On Connectivity: How Did We Get Here?

By Andrew Obernesser, Land Use Planner, Environmental Design & Research (EDR) Syracuse

West of the canal remnant, Erie Boulevard contains eight travel lanes, plus a raised median that is the equivalent of a ninth lane width, with no crosswalks.  The adjacent “sidewalk” along Erie Boulevard is a not a sidewalk, but a curb.  Across the boulevard, a sidewalk covers less than half of the road frontage, interrupted by four curb cuts servicing two businesses.  To the north, along Towpath Road, there are no sidewalks, no bike lanes, and nothing to even inform the passing motorist of the significance of the site.  And to the south, commercial development turns its back to history and nature.  

West of the canal remnant, Erie Boulevard contains eight travel lanes, plus a raised median that is the equivalent of a ninth lane width, with no crosswalks.  The adjacent “sidewalk” along Erie Boulevard is a not a sidewalk, but a curb.  Across the boulevard, a sidewalk covers less than half of the road frontage, interrupted by four curb cuts servicing two businesses.  To the north, along Towpath Road, there are no sidewalks, no bike lanes, and nothing to even inform the passing motorist of the significance of the site.  And to the south, commercial development turns its back to history and nature.  

Andrew Obernesser

Andrew Obernesser

Connectivity is a funny thing. 

Many people consider ours to be an era of instant and constant connection with the outside world.  With nothing more than a few keystrokes, we can book a three-hour flight to Fort Lauderdale, stream a Brazilian soccer game, check the headlines in London, and track a package from Shanghai.  Not all that long ago, the technological advancements that have evolved to produce such hyper-connectivity were inconceivable – literally beyond the wildest of imaginations.  Then came a 363-mile canal.  Then a locomotive.  Then an automobile, a plane, a computer, a satellite, and a microchip. 

One by one they became imaginable, but remained unbelievable. 

Then they became believable, but remained unlikely.

Then, very soon after each became likely, the technologies that created stronger connections to the outside world became so dominant that they became difficult to live without.  Indeed, increased connectivity has quickly resulted in improvements to quality of life throughout our history.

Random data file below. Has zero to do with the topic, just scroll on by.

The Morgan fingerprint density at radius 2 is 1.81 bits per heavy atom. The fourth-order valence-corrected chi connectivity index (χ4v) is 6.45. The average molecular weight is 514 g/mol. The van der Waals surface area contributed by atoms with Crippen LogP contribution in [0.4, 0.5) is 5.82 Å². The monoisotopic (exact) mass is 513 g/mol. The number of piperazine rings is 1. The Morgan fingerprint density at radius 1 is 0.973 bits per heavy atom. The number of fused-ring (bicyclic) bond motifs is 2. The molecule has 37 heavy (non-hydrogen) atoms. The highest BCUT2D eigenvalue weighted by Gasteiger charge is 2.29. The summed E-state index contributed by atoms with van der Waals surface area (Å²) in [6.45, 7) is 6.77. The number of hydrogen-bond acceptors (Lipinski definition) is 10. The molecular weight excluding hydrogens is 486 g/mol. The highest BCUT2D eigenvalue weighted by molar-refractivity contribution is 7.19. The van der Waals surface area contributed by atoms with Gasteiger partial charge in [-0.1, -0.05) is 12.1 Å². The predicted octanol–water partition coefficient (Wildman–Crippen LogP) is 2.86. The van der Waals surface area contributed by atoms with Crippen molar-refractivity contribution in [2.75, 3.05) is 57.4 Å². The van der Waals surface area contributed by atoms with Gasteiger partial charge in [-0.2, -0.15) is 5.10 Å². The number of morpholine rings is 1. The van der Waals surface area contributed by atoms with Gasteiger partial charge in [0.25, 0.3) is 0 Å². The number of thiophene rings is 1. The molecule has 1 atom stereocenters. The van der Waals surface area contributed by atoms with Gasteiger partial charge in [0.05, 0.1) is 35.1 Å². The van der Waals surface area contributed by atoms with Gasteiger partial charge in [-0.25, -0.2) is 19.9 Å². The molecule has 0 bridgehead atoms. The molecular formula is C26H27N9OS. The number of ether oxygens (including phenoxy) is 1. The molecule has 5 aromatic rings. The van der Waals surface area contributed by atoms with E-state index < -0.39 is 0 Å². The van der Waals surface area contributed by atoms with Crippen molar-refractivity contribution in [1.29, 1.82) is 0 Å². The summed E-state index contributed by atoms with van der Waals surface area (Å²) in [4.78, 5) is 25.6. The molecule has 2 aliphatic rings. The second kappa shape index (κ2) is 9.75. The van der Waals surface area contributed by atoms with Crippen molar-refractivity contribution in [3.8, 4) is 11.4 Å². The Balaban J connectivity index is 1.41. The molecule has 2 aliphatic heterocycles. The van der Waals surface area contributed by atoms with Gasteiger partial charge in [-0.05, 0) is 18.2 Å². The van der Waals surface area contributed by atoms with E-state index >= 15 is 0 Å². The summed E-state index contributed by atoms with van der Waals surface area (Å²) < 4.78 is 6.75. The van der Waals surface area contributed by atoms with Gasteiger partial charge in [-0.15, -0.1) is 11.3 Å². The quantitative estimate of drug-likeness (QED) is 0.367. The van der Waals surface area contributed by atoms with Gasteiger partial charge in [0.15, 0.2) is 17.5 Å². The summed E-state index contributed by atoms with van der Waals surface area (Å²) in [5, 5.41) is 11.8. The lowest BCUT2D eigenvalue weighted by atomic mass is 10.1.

But history is a funny thing, too.  As we have continued to develop previously inconceivable digital connections to the rest of the world, our physical and cultural connections to our own communities have been eroded by a singular focus on the primacy of the automobile, which is essentially a nineteenth-century technology.  For decades, we have designed places, spaces, and thoroughfares as though our vehicles shopped, traveled, worked, owned homes, exercised, and paid taxes.  But our vehicles don’t do any of those things – people do. 

Just as Erie Boulevard supplanted the Erie Canal, communities of interest have supplanted communities of place.  Our decisions to invest in the infrastructure that allows us to stream a soccer game halfway around the world have often come at the expense of others that would allow us to watch one in person, halfway across town.  All too often, we have failed to create or maintain the types of civic spaces that history has shown to generate real, lasting value – places to congregate, recreate, relax, and enjoy.  We have lost something important in this transaction, and it will take a good amount of imagination and commitment to get it back. 

Can you imagine an Erie Boulevard featuring safe, comfortable, even beautiful connections for all people – pedestrians and motorists, residents and visitors, old and young, urban and suburban?  This is a difficult exercise for many people within our community, or in any number of others with similar corridors.  But we know from our history that big, powerful ideas need to be imagined first.  Before our canal changed the world, it was a ditch.  Before it was a ditch, it was a “folly”.  Before it was a folly, it was an idea about connectivity, born of equal parts necessity and wild imagination. 

In 2016, we again find ourselves with both the need for better connectivity and the imagination to illuminate its potential.  Let’s show the world how connectivity transforms communities – again. 

Andy Obernesser is a land use planner with Environmental Design & Research (EDR) in Syracuse.  Andy and his team at EDR are currently working with the Town of DeWitt to draft a Local Waterfront Revitalization Plan to better connect residents, businesses, and visitors to the town’s natural resources through improvements to infrastructure, municipal programming, and development regulations.